Denny Hamlin, No. 11 FedEx Toyota: Hamlin started the 2018 season off well with a pair of top fours and was firmly inside the top 10 in points the entire regular season … but a lackluster NASCAR Playoffs sunk his season and he never found the top 10 in points from post-Indy on. It was just the first time he had done that in a full 36-race season since 2007.
Combine that with the fact that he had his first-career winless full-time season and least top 10s since 2013 and there might be some cause for concern.
The 31-time Monster Energy Series winner certainly wants to shed his “arguably best driver to never win a title” moniker by, you know, winning a title, but it’s hard to see that happening coming off the season he had last year. It’s definitely not impossible, though, as he’s still in the right place to do it (JGR) and you never know what magic could spark when there’s a new crew chief/driver pairing.
Hamlin has a great shot to get back to Victory Lane, but has some work to do to make it to the Championship 4 in Miami once again, as he did in 2014.
Erik Jones, No. 20 GameStop Toyota: Jones took a solid step forward in his sophomore campaign — and first at the Cup level with Joe Gibbs Racing — winning his first race and improving on his top fives, top 10s, average start and average finish. He tossed in a playoff berth to boot.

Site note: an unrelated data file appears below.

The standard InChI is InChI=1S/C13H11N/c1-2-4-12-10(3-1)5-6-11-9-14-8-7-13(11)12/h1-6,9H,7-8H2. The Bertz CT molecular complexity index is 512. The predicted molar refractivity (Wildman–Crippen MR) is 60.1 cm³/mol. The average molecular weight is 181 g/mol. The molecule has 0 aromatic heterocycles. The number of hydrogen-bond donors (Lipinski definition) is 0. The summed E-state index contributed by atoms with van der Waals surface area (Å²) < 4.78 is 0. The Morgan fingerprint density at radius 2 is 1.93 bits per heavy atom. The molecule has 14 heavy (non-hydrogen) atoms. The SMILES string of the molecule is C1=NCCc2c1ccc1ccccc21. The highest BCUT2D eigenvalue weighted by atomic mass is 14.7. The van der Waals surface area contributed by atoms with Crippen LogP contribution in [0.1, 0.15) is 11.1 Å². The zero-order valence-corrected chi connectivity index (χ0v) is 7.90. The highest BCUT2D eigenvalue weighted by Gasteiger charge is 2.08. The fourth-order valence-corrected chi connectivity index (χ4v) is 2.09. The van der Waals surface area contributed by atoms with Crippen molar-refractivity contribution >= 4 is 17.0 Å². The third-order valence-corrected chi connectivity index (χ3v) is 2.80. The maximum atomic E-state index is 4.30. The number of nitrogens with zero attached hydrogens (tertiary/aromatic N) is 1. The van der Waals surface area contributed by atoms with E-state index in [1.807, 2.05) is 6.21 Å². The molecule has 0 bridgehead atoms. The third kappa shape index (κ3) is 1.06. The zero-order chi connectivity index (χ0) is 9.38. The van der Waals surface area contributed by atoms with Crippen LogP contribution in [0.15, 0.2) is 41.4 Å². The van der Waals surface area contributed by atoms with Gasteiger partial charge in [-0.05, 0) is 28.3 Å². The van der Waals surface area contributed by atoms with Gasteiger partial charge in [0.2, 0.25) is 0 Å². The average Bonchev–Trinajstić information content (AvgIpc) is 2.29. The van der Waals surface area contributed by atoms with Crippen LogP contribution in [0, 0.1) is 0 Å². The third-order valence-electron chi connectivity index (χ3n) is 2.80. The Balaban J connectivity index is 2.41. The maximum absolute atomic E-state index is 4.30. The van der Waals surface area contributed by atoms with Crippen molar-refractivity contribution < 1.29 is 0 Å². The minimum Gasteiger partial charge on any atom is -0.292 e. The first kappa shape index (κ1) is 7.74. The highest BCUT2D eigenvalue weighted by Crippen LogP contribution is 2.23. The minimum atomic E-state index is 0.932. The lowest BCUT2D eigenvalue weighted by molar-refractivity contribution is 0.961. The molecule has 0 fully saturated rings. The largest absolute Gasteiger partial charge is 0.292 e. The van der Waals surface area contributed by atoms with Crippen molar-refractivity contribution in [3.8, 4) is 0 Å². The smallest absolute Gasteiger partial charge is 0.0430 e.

Jones should only continue that trend in 2019, with multiple wins and a deeper postseason run on the table. He seemed to really take to intermediate track racing last year, being a constant presence in the top 10 at nearly all of the races. If he turns some of those top 10s into top fives and top fives into wins, Jones could be looking at a true breakout campaign a la 2017 Kyle Larson.
There’s always a chance of regression, of course, but at 22 years old in some of the best equipment the series has to offer, the sky’s the limit for Jones in 2019.
Martin Truex Jr, No. 19 Bass Pro Shops Toyota: And then there’s this guy.
The question isn’t if Truex Jr. will win in 2019 and be successful in his first year at JGR, it’s how many wins will he have and will it be in double figures?
I’ll give it about a one percent chance that Truex goes through an adjustment period with his new team and starts the season a bit slow. It’s way, way more likely that he and crew chief Cole Pearn, who also made the leap from Furniture Row Racing, will hit the ground running now that they’ll be working out of the JGR shop and not from a satellite location half the country away with shared data.
Truex is as good of a preseason pick for 2019 champion as it gets, and I anticipate he’ll be leading the field for a good chunk of the season.
• Jan. 22: Assorted teams
• Jan. 23: Richard Petty Motorsports
• Jan. 24: Germain Racing
• Jan. 25: Leavine Family Racing
• Jan 28: Front Row Motorsports
• Jan. 29: JTG Daugherty Racing
• Jan. 30: Wood Brothers Racing
• Jan. 31: Roush Fenway Racing
• Feb. 1: Richard Childress Racing
• Feb. 4: Chip Ganasssi Racing
• Feb. 5: Hendrick Motorsports
• Feb. 6: Joe Gibbs Racing
• Feb. 7: Stewart-Haas Racing
• Feb. 8: Team Penske